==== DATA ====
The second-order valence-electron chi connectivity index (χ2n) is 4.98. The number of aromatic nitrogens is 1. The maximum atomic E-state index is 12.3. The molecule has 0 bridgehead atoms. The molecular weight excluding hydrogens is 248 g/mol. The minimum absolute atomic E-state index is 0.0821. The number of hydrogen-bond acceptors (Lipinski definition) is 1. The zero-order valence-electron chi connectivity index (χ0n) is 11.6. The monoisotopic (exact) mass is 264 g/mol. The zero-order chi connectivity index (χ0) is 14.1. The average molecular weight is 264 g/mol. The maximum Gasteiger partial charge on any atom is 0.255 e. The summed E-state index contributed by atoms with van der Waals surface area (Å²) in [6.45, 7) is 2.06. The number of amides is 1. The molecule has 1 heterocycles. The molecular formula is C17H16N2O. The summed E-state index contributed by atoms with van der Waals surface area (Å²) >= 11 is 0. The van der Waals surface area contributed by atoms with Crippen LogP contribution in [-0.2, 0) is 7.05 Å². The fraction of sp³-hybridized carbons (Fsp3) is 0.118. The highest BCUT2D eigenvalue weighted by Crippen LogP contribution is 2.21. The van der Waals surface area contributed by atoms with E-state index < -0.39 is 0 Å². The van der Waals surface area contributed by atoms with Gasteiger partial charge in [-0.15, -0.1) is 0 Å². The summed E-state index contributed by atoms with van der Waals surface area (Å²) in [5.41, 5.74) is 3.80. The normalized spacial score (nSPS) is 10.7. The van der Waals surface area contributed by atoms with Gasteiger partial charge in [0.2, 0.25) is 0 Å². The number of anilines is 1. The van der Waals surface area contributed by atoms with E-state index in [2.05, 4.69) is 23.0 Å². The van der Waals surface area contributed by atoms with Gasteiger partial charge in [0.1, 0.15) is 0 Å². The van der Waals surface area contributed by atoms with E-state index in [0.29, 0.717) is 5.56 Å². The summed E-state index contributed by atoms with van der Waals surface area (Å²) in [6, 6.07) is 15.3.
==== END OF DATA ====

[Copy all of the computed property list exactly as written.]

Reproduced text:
The second-order valence-electron chi connectivity index (χ2n) is 4.98. The number of aromatic nitrogens is 1. The maximum atomic E-state index is 12.3. The molecule has 0 bridgehead atoms. The molecular weight excluding hydrogens is 248 g/mol. The minimum absolute atomic E-state index is 0.0821. The number of hydrogen-bond acceptors (Lipinski definition) is 1. The zero-order valence-electron chi connectivity index (χ0n) is 11.6. The monoisotopic (exact) mass is 264 g/mol. The zero-order chi connectivity index (χ0) is 14.1. The average molecular weight is 264 g/mol. The maximum Gasteiger partial charge on any atom is 0.255 e. The summed E-state index contributed by atoms with van der Waals surface area (Å²) in [6.45, 7) is 2.06. The number of amides is 1. The molecule has 1 heterocycles. The molecular formula is C17H16N2O. The summed E-state index contributed by atoms with van der Waals surface area (Å²) >= 11 is 0. The van der Waals surface area contributed by atoms with Crippen LogP contribution in [-0.2, 0) is 7.05 Å². The fraction of sp³-hybridized carbons (Fsp3) is 0.118. The highest BCUT2D eigenvalue weighted by Crippen LogP contribution is 2.21. The van der Waals surface area contributed by atoms with E-state index < -0.39 is 0 Å². The van der Waals surface area contributed by atoms with Gasteiger partial charge in [-0.15, -0.1) is 0 Å². The summed E-state index contributed by atoms with van der Waals surface area (Å²) in [5.41, 5.74) is 3.80. The normalized spacial score (nSPS) is 10.7. The van der Waals surface area contributed by atoms with Gasteiger partial charge in [0.2, 0.25) is 0 Å². The number of anilines is 1. The van der Waals surface area contributed by atoms with E-state index in [2.05, 4.69) is 23.0 Å². The van der Waals surface area contributed by atoms with Gasteiger partial charge in [0.1, 0.15) is 0 Å². The van der Waals surface area contributed by atoms with E-state index in [0.29, 0.717) is 5.56 Å². The summed E-state index contributed by atoms with van der Waals surface area (Å²) in [6, 6.07) is 15.3.